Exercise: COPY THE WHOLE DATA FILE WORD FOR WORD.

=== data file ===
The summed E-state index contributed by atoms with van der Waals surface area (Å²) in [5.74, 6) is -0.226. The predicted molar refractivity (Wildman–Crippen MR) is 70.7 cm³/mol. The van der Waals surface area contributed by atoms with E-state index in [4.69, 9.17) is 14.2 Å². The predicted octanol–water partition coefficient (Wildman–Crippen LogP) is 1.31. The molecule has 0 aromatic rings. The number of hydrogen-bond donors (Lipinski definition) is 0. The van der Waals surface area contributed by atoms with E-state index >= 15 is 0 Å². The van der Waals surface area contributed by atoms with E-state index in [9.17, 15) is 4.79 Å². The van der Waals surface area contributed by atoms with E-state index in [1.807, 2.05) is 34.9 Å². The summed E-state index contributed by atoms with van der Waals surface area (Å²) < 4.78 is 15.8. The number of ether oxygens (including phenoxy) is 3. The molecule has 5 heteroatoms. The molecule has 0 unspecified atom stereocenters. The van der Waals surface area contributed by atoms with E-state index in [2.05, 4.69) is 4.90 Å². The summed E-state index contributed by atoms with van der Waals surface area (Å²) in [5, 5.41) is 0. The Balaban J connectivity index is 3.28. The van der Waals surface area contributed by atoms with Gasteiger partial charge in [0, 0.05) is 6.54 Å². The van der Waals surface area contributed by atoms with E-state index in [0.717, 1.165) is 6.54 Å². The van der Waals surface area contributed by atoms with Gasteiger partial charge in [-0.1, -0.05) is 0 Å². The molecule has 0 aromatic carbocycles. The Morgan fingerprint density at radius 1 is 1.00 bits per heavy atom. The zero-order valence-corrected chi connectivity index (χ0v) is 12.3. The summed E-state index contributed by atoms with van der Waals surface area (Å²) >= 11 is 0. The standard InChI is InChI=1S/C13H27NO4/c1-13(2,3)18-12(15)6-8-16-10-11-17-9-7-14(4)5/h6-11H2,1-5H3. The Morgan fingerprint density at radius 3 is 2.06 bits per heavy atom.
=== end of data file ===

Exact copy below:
The summed E-state index contributed by atoms with van der Waals surface area (Å²) in [5.74, 6) is -0.226. The predicted molar refractivity (Wildman–Crippen MR) is 70.7 cm³/mol. The van der Waals surface area contributed by atoms with E-state index in [4.69, 9.17) is 14.2 Å². The predicted octanol–water partition coefficient (Wildman–Crippen LogP) is 1.31. The molecule has 0 aromatic rings. The number of hydrogen-bond donors (Lipinski definition) is 0. The van der Waals surface area contributed by atoms with E-state index >= 15 is 0 Å². The van der Waals surface area contributed by atoms with E-state index in [9.17, 15) is 4.79 Å². The van der Waals surface area contributed by atoms with E-state index in [1.807, 2.05) is 34.9 Å². The summed E-state index contributed by atoms with van der Waals surface area (Å²) < 4.78 is 15.8. The number of ether oxygens (including phenoxy) is 3. The molecule has 5 heteroatoms. The molecule has 0 unspecified atom stereocenters. The van der Waals surface area contributed by atoms with E-state index in [2.05, 4.69) is 4.90 Å². The summed E-state index contributed by atoms with van der Waals surface area (Å²) in [5, 5.41) is 0. The Balaban J connectivity index is 3.28. The van der Waals surface area contributed by atoms with Gasteiger partial charge in [0, 0.05) is 6.54 Å². The van der Waals surface area contributed by atoms with E-state index in [0.717, 1.165) is 6.54 Å². The van der Waals surface area contributed by atoms with Gasteiger partial charge in [-0.1, -0.05) is 0 Å². The molecule has 0 aromatic carbocycles. The Morgan fingerprint density at radius 1 is 1.00 bits per heavy atom. The zero-order valence-corrected chi connectivity index (χ0v) is 12.3. The summed E-state index contributed by atoms with van der Waals surface area (Å²) >= 11 is 0. The standard InChI is InChI=1S/C13H27NO4/c1-13(2,3)18-12(15)6-8-16-10-11-17-9-7-14(4)5/h6-11H2,1-5H3. The Morgan fingerprint density at radius 3 is 2.06 bits per heavy atom.